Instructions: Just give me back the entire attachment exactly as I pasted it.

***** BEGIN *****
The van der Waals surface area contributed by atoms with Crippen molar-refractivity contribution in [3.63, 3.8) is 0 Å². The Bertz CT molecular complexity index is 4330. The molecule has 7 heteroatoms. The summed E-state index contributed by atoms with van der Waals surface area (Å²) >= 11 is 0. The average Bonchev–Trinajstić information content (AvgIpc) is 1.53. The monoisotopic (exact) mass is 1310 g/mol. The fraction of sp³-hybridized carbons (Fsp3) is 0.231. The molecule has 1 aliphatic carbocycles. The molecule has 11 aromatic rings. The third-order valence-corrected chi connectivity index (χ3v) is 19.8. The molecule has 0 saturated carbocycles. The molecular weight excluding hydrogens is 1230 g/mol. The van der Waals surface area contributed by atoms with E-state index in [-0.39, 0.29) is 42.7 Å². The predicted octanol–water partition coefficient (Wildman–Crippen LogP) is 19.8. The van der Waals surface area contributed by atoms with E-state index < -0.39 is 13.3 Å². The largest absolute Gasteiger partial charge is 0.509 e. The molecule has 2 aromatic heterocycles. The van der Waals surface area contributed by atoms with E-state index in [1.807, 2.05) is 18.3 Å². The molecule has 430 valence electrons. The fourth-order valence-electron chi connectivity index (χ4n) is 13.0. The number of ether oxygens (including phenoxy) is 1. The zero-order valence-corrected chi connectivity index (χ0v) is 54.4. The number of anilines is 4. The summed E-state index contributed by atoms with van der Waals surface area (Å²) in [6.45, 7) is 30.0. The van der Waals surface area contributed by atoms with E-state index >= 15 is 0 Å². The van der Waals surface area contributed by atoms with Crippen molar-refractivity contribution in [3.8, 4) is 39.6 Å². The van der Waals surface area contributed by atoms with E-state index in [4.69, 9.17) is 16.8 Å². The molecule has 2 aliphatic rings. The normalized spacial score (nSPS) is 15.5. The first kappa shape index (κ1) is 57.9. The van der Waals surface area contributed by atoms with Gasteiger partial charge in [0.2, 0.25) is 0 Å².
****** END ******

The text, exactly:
The van der Waals surface area contributed by atoms with Crippen molar-refractivity contribution in [3.63, 3.8) is 0 Å². The Bertz CT molecular complexity index is 4330. The molecule has 7 heteroatoms. The summed E-state index contributed by atoms with van der Waals surface area (Å²) >= 11 is 0. The average Bonchev–Trinajstić information content (AvgIpc) is 1.53. The monoisotopic (exact) mass is 1310 g/mol. The fraction of sp³-hybridized carbons (Fsp3) is 0.231. The molecule has 1 aliphatic carbocycles. The molecule has 11 aromatic rings. The third-order valence-corrected chi connectivity index (χ3v) is 19.8. The molecule has 0 saturated carbocycles. The molecular weight excluding hydrogens is 1230 g/mol. The van der Waals surface area contributed by atoms with E-state index in [-0.39, 0.29) is 42.7 Å². The predicted octanol–water partition coefficient (Wildman–Crippen LogP) is 19.8. The van der Waals surface area contributed by atoms with E-state index < -0.39 is 13.3 Å². The largest absolute Gasteiger partial charge is 0.509 e. The molecule has 2 aromatic heterocycles. The van der Waals surface area contributed by atoms with E-state index in [1.807, 2.05) is 18.3 Å². The molecule has 430 valence electrons. The fourth-order valence-electron chi connectivity index (χ4n) is 13.0. The number of ether oxygens (including phenoxy) is 1. The zero-order valence-corrected chi connectivity index (χ0v) is 54.4. The number of anilines is 4. The summed E-state index contributed by atoms with van der Waals surface area (Å²) in [6.45, 7) is 30.0. The van der Waals surface area contributed by atoms with E-state index >= 15 is 0 Å². The van der Waals surface area contributed by atoms with Crippen molar-refractivity contribution in [3.8, 4) is 39.6 Å². The van der Waals surface area contributed by atoms with E-state index in [4.69, 9.17) is 16.8 Å². The molecule has 2 aliphatic rings. The normalized spacial score (nSPS) is 15.5. The first kappa shape index (κ1) is 57.9. The van der Waals surface area contributed by atoms with Gasteiger partial charge in [0.2, 0.25) is 0 Å².